The new Road to the Kentucky Derby series will be divided into two phases, each offering different points to the top four finishers of each race over geographically diverse and historically significant paths. The “Kentucky Derby Prep Season” includes 19 races on dirt or synthetic surfaces over distances of at least one mile that are typically run between late September and late February.

Under the new way of ranking three-year olds, the top 20 point earners are guaranteed a spot in the Derby starting gate. Earnings in non-restricted stakes will serve as a tie-breaker. In the event of a dead-heat in a Road to the Kentucky Derby race, those horses will divide equally the points they would have received jointly had one beaten the other.

Grades Don’t Count
Baffert’s beef targets Grade-1 races. Considered the best level of racing in the world, Baffert believes those races should carry more weight. Under Churchill’s new system, the graded status of a race doesn't matter as long as it has proven historically important to Derby success.

“Grade-1s are hard to win,” Baffert noted emphatically. “Liaison wouldn’t have been able to run in last year’s Derby under the new deal. I think they’re hurting owners. There should be a minimum purse to be a qualifying race. I’m also concerned that tracks might whack a stakes purse once its Derby points were set.”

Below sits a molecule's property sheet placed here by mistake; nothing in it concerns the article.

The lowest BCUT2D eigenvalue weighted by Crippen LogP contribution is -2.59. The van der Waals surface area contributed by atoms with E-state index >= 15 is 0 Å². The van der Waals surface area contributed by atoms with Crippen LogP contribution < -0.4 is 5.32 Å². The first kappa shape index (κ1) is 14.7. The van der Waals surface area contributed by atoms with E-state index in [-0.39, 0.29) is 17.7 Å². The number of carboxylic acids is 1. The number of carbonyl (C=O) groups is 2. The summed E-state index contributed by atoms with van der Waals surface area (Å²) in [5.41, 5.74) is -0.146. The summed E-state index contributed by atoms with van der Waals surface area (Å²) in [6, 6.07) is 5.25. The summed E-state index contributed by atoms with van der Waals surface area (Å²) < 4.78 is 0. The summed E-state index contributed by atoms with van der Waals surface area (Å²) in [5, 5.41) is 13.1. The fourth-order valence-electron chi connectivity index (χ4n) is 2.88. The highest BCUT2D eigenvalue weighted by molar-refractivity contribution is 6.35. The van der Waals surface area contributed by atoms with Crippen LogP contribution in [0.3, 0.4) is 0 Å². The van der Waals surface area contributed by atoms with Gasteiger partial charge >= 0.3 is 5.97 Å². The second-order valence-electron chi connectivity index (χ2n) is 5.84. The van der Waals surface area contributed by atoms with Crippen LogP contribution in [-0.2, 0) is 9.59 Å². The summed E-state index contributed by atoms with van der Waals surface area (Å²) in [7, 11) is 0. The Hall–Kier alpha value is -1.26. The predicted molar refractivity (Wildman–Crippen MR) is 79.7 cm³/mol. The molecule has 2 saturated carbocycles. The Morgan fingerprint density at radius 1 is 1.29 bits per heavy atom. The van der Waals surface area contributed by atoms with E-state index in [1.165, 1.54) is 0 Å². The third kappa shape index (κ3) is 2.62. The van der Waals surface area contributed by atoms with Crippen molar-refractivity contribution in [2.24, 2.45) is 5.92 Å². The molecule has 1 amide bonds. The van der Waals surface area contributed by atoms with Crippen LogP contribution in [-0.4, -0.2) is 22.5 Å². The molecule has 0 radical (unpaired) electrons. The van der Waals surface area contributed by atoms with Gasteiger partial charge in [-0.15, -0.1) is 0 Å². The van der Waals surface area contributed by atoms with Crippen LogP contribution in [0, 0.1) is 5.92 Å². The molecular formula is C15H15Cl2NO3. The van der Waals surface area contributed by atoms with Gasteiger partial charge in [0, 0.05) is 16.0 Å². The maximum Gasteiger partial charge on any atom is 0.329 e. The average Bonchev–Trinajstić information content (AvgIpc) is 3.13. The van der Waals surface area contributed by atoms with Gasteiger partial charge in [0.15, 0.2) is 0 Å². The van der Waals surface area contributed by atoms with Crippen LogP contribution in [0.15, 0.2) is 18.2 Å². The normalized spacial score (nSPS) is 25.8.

How about fillies running in the Derby? If a filly wants to compete she can, but she will have to earn her way into the field by accumulating points against open company just like the rest of the colts and geldings. Each of the three female past winners of the Kentucky Derby -- Regret (1915), Genuine Risk (1980) and Winning Colors (1988) -- faced males prior to winning The Run for the Roses. Additionally, any points earned by a filly in the Road to the Kentucky Derby series against open company will be credited to her point total in the series. Additionally, qualifying for the 2013 Kentucky Oaks will fall under the same system.